dispute that "family" is a bona fide ASL sign used by hundreds of
thousands of culturally Deaf people on a regular basis.
initialization is so "obvious" it is easy to label (or as
I'm suggesting is the case:
ASL is a living language though, and as such is constantly changing and
incorporating new lexicon (vocabulary).
Now, back to the "single" sign--check out:
Costello, E., & Lenderman, L. (1994). Random House American sign language
dictionary (1st ed ed.). New York: Random House.
You will notice that Elaine lists the side to side mini-sweeping motion version
of single as the main version. She lists the initialized version as an
"alternate sign." And she doesn't even mention the "index finger
to the sides of the mouth" version that you suggested.
Does that "prove" the initialized version
of SINGLE is "ASL?"
A man or woman convinced against his or her will, is a disbeliever still.
I could even jump on the other side of the fence and point out that the sign
SINGLE has a non-initialized version that works well, (the index finger to the
sides of the mouth) but the sign AUNT doesn't, therefore
"SINGLE"-(initialized) is not as legitimate of an ASL sign as is AUNT.
But then again, I could sign, "MY DAD, HIS SISTER" to mean AUNT
though. Obviously, initialized signs for words like "I" and
"WE" are not necessary in ASL. (Unless, perhaps, if you were using ASL
to discuss English.)
But, suffice to say, Elaine (the above named author/expert) --in addition to her own lifetime worth of expertise
gained from interacting with thousands of Deaf people--employed the knowledge
and expertise of over 80 "sign informants," (most of whom are Deaf) to
ensure the appropriateness of the content of that dictionary. So, if one or two, (or 10 or 20) people choose to debate the issue, I suggest
they go debate it with Dr. Costello and her team of 80 sign informants.
My suggestion is for you to teach your students whatever version of
any particular sign is commonly used by native Deaf adults in YOUR region, and then as an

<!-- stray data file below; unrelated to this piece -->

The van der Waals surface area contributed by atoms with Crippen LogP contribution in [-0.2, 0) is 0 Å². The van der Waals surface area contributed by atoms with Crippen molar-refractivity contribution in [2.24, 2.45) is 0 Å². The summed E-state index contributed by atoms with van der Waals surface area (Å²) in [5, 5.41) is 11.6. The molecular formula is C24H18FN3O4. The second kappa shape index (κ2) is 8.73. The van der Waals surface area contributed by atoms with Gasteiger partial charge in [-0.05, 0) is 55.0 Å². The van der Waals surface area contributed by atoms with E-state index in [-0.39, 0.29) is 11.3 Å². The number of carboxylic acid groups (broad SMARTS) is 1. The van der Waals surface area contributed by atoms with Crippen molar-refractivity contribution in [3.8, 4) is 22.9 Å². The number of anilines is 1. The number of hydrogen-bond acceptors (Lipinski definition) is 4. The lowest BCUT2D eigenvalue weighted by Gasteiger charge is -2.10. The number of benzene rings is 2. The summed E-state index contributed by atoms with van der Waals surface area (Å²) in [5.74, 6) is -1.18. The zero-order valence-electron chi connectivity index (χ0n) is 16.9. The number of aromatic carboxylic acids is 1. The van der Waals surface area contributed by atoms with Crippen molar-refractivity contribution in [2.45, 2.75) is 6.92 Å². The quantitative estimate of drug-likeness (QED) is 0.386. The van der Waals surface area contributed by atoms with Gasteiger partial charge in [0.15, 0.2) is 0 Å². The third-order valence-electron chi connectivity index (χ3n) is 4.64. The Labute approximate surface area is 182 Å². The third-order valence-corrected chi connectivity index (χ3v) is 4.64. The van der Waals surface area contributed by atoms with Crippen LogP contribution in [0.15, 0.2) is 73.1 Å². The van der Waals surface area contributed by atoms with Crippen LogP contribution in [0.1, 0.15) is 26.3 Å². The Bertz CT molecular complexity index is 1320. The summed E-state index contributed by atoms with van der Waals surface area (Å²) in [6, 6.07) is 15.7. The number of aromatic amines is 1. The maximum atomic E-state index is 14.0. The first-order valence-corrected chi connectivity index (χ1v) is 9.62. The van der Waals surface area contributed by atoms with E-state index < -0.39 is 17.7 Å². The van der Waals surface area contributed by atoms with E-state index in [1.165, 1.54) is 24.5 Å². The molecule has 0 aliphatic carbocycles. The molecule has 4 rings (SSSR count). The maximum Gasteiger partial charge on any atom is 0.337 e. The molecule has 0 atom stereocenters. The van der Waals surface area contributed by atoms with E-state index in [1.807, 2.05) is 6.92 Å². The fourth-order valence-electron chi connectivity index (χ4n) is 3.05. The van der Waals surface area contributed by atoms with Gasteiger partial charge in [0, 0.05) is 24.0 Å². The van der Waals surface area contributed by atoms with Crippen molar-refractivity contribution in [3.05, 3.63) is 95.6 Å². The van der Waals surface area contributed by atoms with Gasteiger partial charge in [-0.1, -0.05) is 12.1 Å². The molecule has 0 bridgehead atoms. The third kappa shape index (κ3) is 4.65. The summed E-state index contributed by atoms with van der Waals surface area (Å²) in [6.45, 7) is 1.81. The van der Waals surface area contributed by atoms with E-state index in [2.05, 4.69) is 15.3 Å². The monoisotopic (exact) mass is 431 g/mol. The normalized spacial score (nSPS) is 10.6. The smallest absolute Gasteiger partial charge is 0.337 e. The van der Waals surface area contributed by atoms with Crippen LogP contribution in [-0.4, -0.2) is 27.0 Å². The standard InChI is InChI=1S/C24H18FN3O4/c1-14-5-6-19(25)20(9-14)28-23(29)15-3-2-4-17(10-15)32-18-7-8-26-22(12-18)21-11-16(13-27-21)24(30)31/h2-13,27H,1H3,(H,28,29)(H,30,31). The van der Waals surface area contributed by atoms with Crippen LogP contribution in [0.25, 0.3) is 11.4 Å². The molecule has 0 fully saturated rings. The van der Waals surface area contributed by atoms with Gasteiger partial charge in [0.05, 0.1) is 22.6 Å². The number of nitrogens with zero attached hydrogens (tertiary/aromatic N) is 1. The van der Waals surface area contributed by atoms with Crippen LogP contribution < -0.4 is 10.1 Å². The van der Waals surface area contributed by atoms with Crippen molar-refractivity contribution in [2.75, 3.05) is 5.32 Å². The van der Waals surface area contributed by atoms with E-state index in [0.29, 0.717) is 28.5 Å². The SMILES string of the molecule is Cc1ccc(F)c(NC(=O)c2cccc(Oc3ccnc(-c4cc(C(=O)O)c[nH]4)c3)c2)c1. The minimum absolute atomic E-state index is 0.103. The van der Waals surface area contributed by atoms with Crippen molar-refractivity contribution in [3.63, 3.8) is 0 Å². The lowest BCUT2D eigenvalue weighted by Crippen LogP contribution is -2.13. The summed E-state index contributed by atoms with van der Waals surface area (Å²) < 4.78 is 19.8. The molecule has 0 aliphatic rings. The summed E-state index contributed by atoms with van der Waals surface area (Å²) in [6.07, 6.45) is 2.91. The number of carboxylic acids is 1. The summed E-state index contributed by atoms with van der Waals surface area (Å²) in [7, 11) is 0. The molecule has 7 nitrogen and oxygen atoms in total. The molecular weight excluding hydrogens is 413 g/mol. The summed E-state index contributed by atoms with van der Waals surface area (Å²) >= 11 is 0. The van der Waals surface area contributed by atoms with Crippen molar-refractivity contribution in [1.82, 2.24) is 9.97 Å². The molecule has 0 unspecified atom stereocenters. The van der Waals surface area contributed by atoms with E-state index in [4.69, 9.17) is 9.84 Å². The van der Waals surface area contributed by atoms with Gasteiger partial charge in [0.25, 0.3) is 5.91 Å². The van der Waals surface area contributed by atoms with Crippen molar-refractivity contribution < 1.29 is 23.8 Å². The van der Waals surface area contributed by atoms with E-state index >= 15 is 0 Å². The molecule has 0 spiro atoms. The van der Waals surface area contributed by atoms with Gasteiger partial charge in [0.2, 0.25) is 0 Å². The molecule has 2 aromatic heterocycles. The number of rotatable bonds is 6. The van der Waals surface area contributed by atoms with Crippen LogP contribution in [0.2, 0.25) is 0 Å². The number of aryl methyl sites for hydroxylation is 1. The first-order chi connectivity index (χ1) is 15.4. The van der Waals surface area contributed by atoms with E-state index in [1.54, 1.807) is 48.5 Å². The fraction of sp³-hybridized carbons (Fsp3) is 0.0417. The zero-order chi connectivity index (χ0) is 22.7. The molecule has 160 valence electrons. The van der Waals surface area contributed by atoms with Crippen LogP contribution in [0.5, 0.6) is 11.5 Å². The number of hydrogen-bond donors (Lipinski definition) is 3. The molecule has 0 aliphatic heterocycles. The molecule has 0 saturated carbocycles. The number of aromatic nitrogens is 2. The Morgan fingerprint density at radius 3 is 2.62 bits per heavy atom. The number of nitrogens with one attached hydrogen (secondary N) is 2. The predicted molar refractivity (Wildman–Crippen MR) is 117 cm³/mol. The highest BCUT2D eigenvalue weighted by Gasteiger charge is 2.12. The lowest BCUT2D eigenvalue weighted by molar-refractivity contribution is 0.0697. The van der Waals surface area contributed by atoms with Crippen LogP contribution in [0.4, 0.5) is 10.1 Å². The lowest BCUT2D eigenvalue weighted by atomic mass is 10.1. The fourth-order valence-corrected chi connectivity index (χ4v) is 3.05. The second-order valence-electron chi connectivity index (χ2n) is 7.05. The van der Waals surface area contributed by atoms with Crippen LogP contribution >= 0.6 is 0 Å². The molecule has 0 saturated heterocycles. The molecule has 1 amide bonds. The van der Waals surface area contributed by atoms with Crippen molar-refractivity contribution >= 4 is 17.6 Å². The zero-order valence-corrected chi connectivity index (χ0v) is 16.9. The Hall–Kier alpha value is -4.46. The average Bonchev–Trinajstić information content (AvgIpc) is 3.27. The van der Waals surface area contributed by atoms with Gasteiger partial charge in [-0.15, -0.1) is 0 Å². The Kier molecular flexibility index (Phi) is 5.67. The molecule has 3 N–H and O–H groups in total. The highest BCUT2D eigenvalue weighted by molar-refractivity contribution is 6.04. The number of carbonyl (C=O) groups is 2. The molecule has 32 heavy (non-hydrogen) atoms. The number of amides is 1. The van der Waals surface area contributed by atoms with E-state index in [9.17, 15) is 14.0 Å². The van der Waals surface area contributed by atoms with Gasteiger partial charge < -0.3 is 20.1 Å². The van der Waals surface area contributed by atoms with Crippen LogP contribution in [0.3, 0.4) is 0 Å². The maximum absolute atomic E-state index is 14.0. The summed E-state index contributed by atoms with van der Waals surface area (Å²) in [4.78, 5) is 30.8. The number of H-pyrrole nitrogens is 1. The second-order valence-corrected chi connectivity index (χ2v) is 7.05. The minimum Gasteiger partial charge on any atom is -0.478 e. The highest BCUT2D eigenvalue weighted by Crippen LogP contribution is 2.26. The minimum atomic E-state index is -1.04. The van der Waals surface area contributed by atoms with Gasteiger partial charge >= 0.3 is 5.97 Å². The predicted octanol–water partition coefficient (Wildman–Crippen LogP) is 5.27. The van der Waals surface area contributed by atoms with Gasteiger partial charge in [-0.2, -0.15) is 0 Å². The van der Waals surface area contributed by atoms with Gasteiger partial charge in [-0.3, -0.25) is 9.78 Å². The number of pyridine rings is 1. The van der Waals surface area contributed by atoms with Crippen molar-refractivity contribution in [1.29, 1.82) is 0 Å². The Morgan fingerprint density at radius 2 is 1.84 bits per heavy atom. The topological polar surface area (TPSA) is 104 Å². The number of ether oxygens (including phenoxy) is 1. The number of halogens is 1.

ASL expert use your judgment as to which variations appear in your
region often enough to warrant their inclusion in your class.
Best wishes, your friend,
Katie Beaman & Bill Vicars
April 22, 2003,
updated January, 2014
It is a well known fact that languages borrow from other languages
they come in contact with. English uses words like guru
(from Hindi) and taco (from Spanish). This is a natural phenomenon
that cannot be escaped.
American Sign Language (ASL) also borrows from
other languages. “Loan signs” are signs that are borrowed from other
countries. Much of ASL is actually French Sign Language, introduced to American
Deaf through Laurent Clerc.
ASL signs use “initialization” as a way to help clarify the meaning
of the sign. Sometimes
initialized signs are created for a sign system, but quite a few signs use the first
letter (derived from English) to show a more precise meaning. (For example, many
colors in ASL like blue, green, and yellow are signed using the first letter of
the English word.)
Are the signs for "blue, green, and yellow" actually "Signed English" and not ASL? Of course not!
Rather these are
well accepted ASL signs that occur frequently in the Deaf community. Initialization
of some American Sign Language signs is the result of the natural
linguistic process of "borrowing" and that process is unlikely to
end any time soon (in any language).
However, ASL-as-a-second-language learners and well-meaning
Educators of the Deaf would be well advised to avoid attempting to
promote or hurry along the "borrowing" process since unnecessary
initialization of signs is frowned upon in the Deaf Community and is
considered to be a characteristic of Signed-English and not of ASL.
In a message dated 2/17/2010 11:40:31 A.M.
Pacific Standard Time, Randy.Reynolds@ writes:
I see you recommend the sign for doctor with the letter D tapped on
the wrist. I was using that in my area but everyone around here
insists that it is signed English. Could this be a regional thing?
[Update: Actually, these days, I recommend my students use the
"bent-hand" version of" DOCTOR
and recognize both versions.]
Uh huh. And an "M" for "medic" is less English how?
No need to answer that. Read below.
I've seen the argument presented dozens of ways.
But really, it is not a regional thing -- it is an "anti-English"